East Harlem Residents Fear Loss of La Marqueta in Redistricting
HARLEM — East Harlem residents demanded that La Marqueta remain part of their City Council district at a raucous meeting in West Harlem.
Hundreds of residents railed for hours late Thursday against preliminary draft maps released by the city's Districting Commission, which is tasked with redrawing the city's council district lines to adjust for changes tracked in the 2010 census count.
Of deepest concern was the fate of City Councilwoman Melissa Mark-Viverito's 8th district, which currently spans El Barrio/East Harlem as well as Manhattan Valley on the Upper West Side and Mott Haven in the Bronx.
Under the proposal, the district's borders would shift dramatically, turning it into a majority-Bronx district. The plan would also shift the district east, slicing out the beloved La Marqueta market — the gem of the Puerto Rican community in the city, residents said.
"You are destroying history, culture," said Agnes Rivera, 61, a district leader and member of Community Voices Heard in testimony delivered at the hearing at the Schomburg Center for Research in Black Culture.
"Would you do this to Little Italy?! Would you do this to Chinatown?! Shame on you!" she railed as members of the audience shouted and waved signs that read "Save East Harlem!" and "Don't Destroy District 8!"
Mark-Viverito said she understood that population changes meant her district likely had to expand deeper into the Bronx, but felt the proposed map made no sense.
"The proposed district lines that are currently drawn cannot stand," she said.
The event was the second borough-specific hearing planned to give residents an opportunity to weigh in on the draft map, which was released last month.
But impassioned residents charged there had been a concerted effort to diminish their power and rob them of their voices after years of work.
"Now we get lines that destroy us, that split us in half," said Blanca Vazquez, 64, co-chair of the Manhattan Valley Preservation Coalition, who has lived in the neighborhood for more than 30 years.
"We feel like we're being punished for having succeeded," she said.
There were also complaints about changes to other neighborhoods.
The proposal map, for instance, would unify Inwood into a single council district and divide Washington Heights in half. Inwood is currently divided between two council districts: the eastern half, which is more than 80 percent Hispanic, is represented by Ydanis Rodriguez's 10th council district, while the wealthier, more mixed western half is represented by Robert Jackson's 7th.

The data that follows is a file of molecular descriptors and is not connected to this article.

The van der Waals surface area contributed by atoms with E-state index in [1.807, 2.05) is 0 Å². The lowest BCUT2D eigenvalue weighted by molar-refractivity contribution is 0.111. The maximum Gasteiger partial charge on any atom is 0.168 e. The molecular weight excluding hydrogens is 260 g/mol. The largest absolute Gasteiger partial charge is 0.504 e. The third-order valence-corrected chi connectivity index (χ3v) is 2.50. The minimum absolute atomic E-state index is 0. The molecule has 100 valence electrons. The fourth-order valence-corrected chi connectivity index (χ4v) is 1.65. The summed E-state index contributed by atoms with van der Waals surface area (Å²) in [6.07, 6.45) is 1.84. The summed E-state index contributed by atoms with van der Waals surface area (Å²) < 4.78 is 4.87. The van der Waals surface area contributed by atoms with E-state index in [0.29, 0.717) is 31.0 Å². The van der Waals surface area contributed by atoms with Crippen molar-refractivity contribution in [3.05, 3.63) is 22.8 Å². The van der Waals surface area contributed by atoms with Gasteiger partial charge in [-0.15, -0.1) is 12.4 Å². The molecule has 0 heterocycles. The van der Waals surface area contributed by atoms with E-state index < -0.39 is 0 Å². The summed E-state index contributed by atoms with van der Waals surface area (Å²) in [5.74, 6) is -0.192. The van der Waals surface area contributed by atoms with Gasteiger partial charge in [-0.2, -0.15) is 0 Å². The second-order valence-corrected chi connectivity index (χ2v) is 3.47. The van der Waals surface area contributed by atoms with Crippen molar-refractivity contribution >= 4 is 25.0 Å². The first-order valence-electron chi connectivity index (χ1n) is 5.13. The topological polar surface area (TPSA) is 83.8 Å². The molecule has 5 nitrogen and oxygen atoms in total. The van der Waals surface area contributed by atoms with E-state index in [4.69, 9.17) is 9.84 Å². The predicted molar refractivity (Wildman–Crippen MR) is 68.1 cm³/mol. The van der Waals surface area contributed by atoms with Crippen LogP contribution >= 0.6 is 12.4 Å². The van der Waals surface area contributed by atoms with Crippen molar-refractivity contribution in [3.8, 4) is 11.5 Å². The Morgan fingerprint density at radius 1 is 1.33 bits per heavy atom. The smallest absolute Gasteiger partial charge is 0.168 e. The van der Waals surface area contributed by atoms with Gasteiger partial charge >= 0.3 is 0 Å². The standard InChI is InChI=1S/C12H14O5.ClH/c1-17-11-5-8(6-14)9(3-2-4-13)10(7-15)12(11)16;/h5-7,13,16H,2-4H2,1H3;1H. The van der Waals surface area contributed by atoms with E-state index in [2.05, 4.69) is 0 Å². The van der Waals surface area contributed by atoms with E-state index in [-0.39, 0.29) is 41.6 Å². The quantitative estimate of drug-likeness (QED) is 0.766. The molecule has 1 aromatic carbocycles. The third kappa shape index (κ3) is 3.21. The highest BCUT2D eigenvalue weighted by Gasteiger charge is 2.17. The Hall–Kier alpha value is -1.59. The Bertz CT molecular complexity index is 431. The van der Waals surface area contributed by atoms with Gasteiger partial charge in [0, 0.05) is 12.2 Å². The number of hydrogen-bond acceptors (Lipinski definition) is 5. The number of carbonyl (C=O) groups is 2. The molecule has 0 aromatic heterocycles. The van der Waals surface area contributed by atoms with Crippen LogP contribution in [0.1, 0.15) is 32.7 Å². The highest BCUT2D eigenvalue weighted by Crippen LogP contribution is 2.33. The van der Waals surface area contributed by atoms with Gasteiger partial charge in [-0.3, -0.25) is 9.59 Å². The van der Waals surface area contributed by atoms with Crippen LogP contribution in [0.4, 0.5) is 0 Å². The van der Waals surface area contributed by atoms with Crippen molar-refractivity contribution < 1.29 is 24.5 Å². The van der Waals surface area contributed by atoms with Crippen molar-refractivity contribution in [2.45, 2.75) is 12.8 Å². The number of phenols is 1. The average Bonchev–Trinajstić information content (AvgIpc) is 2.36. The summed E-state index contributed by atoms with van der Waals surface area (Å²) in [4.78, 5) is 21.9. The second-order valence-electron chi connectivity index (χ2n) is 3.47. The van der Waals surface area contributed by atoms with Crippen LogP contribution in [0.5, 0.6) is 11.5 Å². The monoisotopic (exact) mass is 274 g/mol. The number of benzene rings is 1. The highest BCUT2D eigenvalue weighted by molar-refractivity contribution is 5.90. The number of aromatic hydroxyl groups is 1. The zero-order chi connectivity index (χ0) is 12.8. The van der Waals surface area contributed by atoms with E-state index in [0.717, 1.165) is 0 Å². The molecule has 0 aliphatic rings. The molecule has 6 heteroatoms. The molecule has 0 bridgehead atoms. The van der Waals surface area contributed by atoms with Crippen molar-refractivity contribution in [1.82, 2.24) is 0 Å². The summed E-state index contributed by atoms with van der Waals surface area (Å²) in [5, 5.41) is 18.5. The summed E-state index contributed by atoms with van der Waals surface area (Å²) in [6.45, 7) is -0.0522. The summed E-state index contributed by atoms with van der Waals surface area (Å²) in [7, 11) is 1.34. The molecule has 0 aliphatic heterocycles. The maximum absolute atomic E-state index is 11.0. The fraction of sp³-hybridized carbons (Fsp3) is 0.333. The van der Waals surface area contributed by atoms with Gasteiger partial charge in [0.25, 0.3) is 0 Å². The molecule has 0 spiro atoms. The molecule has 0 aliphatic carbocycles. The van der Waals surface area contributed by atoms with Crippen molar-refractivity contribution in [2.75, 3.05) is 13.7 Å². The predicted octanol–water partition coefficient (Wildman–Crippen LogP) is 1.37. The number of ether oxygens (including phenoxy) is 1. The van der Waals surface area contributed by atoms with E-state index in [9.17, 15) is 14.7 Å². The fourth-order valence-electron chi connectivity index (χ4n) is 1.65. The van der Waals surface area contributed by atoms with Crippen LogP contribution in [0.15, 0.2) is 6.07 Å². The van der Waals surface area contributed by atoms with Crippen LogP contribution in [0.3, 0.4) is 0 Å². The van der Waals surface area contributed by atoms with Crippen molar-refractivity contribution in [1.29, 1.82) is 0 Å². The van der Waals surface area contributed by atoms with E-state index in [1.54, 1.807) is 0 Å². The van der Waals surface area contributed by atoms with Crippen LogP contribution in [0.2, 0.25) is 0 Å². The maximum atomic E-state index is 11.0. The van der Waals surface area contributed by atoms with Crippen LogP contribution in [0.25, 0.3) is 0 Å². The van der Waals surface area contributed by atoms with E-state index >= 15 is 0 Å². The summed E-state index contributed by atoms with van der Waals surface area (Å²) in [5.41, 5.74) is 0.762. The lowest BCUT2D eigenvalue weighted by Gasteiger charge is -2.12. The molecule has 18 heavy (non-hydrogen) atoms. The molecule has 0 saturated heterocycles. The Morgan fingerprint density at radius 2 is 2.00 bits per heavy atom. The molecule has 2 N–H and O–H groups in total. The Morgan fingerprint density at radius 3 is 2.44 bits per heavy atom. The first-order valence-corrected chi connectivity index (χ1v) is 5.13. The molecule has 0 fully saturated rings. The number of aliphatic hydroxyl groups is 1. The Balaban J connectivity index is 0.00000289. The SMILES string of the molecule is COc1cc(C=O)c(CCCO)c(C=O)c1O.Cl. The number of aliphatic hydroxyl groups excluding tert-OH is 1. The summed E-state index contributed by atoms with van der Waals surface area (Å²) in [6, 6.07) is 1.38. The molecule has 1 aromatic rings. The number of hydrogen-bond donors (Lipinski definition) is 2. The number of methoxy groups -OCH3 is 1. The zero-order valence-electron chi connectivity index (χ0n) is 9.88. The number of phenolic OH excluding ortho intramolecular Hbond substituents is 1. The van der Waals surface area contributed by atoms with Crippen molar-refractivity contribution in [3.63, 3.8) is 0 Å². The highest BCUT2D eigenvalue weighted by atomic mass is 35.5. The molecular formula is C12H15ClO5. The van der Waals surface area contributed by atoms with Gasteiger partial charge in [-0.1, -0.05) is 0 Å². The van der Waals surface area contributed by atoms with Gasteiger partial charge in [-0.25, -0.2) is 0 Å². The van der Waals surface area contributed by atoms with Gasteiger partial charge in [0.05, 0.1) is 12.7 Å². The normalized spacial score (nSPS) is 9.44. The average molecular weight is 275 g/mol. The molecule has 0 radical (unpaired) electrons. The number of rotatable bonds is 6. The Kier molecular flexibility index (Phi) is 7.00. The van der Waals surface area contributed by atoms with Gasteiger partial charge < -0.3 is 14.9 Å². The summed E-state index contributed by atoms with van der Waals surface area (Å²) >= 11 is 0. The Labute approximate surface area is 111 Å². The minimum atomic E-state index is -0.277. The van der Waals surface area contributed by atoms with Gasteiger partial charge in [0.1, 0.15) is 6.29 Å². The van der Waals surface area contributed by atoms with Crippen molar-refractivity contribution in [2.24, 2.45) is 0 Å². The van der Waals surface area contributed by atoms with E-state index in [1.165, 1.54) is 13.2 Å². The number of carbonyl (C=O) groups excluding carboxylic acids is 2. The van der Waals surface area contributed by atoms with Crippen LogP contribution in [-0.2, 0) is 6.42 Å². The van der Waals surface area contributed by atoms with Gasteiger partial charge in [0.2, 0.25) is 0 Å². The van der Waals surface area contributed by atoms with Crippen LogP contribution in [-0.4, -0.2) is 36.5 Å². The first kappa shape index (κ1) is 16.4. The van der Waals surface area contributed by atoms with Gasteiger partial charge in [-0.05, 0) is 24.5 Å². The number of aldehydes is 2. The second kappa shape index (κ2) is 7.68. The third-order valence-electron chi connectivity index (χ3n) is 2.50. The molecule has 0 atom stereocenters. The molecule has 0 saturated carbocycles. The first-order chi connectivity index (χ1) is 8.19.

City Councilwoman Inez Dickens, whose district would include La Marqueta under the proposed new lines, said the revised map failed to "reflect the reality of any of our communities" and threatened to "crack the Dominican community [in Washington Heights] in half."
Instead, she called for the commission to adapt an alternative map, called the Upper Manhattan Empowerment Districting Plan, which would keep many of the lines the same.
Others have endorsed a so-called Unity Map, which is aimed at increasing Latino and Asian representation in the council.
But City Councilwoman Rosie Mendez expressed concern that map would strip her district of several housing projects and low-income buildings where many black and Latino voters live — potentially compromising her re-election chances, she said.
The commission is set to unveil its revised map early next month.
The commission will continue holding hearings through October to hear testimony about plans for each of the boroughs. The next hearings are:
Tuesday, Oct. 9th: Staten Island. New Dorp High School. 65 New Dorp Lane. 5:30 p.m. - 9:00 p.m.
Wednesday, Oct.10th: Queens. LaGuardia Community College. Little Theater. 31-10 Thomson Ave. Long Island City. 5:30 p.m. - 9:00 p.m.
Thursday, Oct.11th — Brooklyn. Medgar Evers College. Founder's Auditorium. 1650 Bedford Avenue. 5:30 p.m. - 9:00 p.m.